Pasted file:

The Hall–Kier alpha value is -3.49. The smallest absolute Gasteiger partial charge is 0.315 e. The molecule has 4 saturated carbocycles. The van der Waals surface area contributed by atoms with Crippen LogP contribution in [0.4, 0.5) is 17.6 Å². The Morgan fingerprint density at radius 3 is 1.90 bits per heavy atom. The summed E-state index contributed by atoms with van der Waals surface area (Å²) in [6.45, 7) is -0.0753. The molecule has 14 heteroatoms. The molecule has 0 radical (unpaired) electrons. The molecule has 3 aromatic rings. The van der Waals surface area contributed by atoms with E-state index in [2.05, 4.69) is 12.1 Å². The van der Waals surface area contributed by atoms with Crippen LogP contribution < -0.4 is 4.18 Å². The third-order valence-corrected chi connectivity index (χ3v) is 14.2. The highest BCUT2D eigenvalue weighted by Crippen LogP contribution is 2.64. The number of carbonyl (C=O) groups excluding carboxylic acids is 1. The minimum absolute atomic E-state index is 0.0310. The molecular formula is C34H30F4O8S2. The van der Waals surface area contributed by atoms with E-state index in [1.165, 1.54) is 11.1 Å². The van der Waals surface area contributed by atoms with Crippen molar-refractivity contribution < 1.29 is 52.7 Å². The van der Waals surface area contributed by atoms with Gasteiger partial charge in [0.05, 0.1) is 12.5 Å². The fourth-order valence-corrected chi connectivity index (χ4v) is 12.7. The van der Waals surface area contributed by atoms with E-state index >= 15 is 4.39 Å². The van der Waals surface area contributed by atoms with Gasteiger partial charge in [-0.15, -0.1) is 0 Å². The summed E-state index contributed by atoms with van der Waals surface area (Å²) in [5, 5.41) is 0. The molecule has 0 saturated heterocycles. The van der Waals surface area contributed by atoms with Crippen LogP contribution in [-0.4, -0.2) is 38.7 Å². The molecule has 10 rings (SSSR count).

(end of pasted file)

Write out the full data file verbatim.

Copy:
The Hall–Kier alpha value is -3.49. The smallest absolute Gasteiger partial charge is 0.315 e. The molecule has 4 saturated carbocycles. The van der Waals surface area contributed by atoms with Crippen LogP contribution in [0.4, 0.5) is 17.6 Å². The Morgan fingerprint density at radius 3 is 1.90 bits per heavy atom. The summed E-state index contributed by atoms with van der Waals surface area (Å²) in [6.45, 7) is -0.0753. The molecule has 14 heteroatoms. The molecule has 0 radical (unpaired) electrons. The molecule has 3 aromatic rings. The van der Waals surface area contributed by atoms with E-state index in [2.05, 4.69) is 12.1 Å². The van der Waals surface area contributed by atoms with Crippen LogP contribution < -0.4 is 4.18 Å². The third-order valence-corrected chi connectivity index (χ3v) is 14.2. The highest BCUT2D eigenvalue weighted by Crippen LogP contribution is 2.64. The number of carbonyl (C=O) groups excluding carboxylic acids is 1. The minimum absolute atomic E-state index is 0.0310. The molecular formula is C34H30F4O8S2. The van der Waals surface area contributed by atoms with E-state index in [1.165, 1.54) is 11.1 Å². The van der Waals surface area contributed by atoms with Crippen molar-refractivity contribution < 1.29 is 52.7 Å². The van der Waals surface area contributed by atoms with Gasteiger partial charge in [0.05, 0.1) is 12.5 Å². The fourth-order valence-corrected chi connectivity index (χ4v) is 12.7. The van der Waals surface area contributed by atoms with E-state index >= 15 is 4.39 Å². The van der Waals surface area contributed by atoms with Gasteiger partial charge in [-0.15, -0.1) is 0 Å². The summed E-state index contributed by atoms with van der Waals surface area (Å²) in [5, 5.41) is 0. The molecule has 0 saturated heterocycles. The van der Waals surface area contributed by atoms with Crippen LogP contribution in [-0.4, -0.2) is 38.7 Å². The molecule has 10 rings (SSSR count).